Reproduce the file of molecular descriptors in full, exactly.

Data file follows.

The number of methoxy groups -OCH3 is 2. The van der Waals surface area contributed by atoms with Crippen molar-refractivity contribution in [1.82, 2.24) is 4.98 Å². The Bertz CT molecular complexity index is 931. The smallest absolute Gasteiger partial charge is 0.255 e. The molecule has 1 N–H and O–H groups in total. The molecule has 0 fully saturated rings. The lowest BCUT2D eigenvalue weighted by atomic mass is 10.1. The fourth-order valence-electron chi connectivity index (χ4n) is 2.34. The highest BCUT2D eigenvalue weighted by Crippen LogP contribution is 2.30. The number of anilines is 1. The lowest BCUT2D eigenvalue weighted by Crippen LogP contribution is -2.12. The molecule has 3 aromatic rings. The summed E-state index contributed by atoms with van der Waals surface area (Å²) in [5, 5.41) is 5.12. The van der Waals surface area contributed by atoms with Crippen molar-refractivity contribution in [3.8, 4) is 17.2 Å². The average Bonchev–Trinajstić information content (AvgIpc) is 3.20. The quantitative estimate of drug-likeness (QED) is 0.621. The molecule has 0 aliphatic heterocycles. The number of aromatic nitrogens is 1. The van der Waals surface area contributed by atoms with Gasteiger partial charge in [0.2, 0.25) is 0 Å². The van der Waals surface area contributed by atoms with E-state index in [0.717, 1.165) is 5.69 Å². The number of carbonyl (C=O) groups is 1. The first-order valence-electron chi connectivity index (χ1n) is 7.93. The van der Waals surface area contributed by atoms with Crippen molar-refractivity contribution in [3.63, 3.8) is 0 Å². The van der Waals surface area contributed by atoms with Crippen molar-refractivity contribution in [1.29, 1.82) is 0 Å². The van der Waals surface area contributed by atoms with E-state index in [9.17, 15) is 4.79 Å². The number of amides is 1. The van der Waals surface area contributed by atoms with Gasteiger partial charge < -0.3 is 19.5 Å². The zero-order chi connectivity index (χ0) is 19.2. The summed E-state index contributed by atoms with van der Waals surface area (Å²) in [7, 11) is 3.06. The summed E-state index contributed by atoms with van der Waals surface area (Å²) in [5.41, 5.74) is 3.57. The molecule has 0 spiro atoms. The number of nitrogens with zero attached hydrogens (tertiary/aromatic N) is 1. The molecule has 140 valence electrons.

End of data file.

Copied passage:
The number of methoxy groups -OCH3 is 2. The van der Waals surface area contributed by atoms with Crippen molar-refractivity contribution in [1.82, 2.24) is 4.98 Å². The Bertz CT molecular complexity index is 931. The smallest absolute Gasteiger partial charge is 0.255 e. The molecule has 1 N–H and O–H groups in total. The molecule has 0 fully saturated rings. The lowest BCUT2D eigenvalue weighted by atomic mass is 10.1. The fourth-order valence-electron chi connectivity index (χ4n) is 2.34. The highest BCUT2D eigenvalue weighted by Crippen LogP contribution is 2.30. The number of anilines is 1. The lowest BCUT2D eigenvalue weighted by Crippen LogP contribution is -2.12. The molecule has 3 aromatic rings. The summed E-state index contributed by atoms with van der Waals surface area (Å²) in [5, 5.41) is 5.12. The van der Waals surface area contributed by atoms with Crippen molar-refractivity contribution in [3.8, 4) is 17.2 Å². The average Bonchev–Trinajstić information content (AvgIpc) is 3.20. The quantitative estimate of drug-likeness (QED) is 0.621. The molecule has 0 aliphatic heterocycles. The number of aromatic nitrogens is 1. The van der Waals surface area contributed by atoms with Gasteiger partial charge in [0.2, 0.25) is 0 Å². The van der Waals surface area contributed by atoms with E-state index in [0.717, 1.165) is 5.69 Å². The number of carbonyl (C=O) groups is 1. The first-order valence-electron chi connectivity index (χ1n) is 7.93. The van der Waals surface area contributed by atoms with Crippen molar-refractivity contribution in [3.63, 3.8) is 0 Å². The van der Waals surface area contributed by atoms with Crippen molar-refractivity contribution in [1.29, 1.82) is 0 Å². The van der Waals surface area contributed by atoms with E-state index in [9.17, 15) is 4.79 Å². The number of amides is 1. The van der Waals surface area contributed by atoms with Gasteiger partial charge < -0.3 is 19.5 Å². The zero-order chi connectivity index (χ0) is 19.2. The summed E-state index contributed by atoms with van der Waals surface area (Å²) in [7, 11) is 3.06. The summed E-state index contributed by atoms with van der Waals surface area (Å²) in [5.41, 5.74) is 3.57. The molecule has 0 spiro atoms. The number of nitrogens with zero attached hydrogens (tertiary/aromatic N) is 1. The molecule has 140 valence electrons.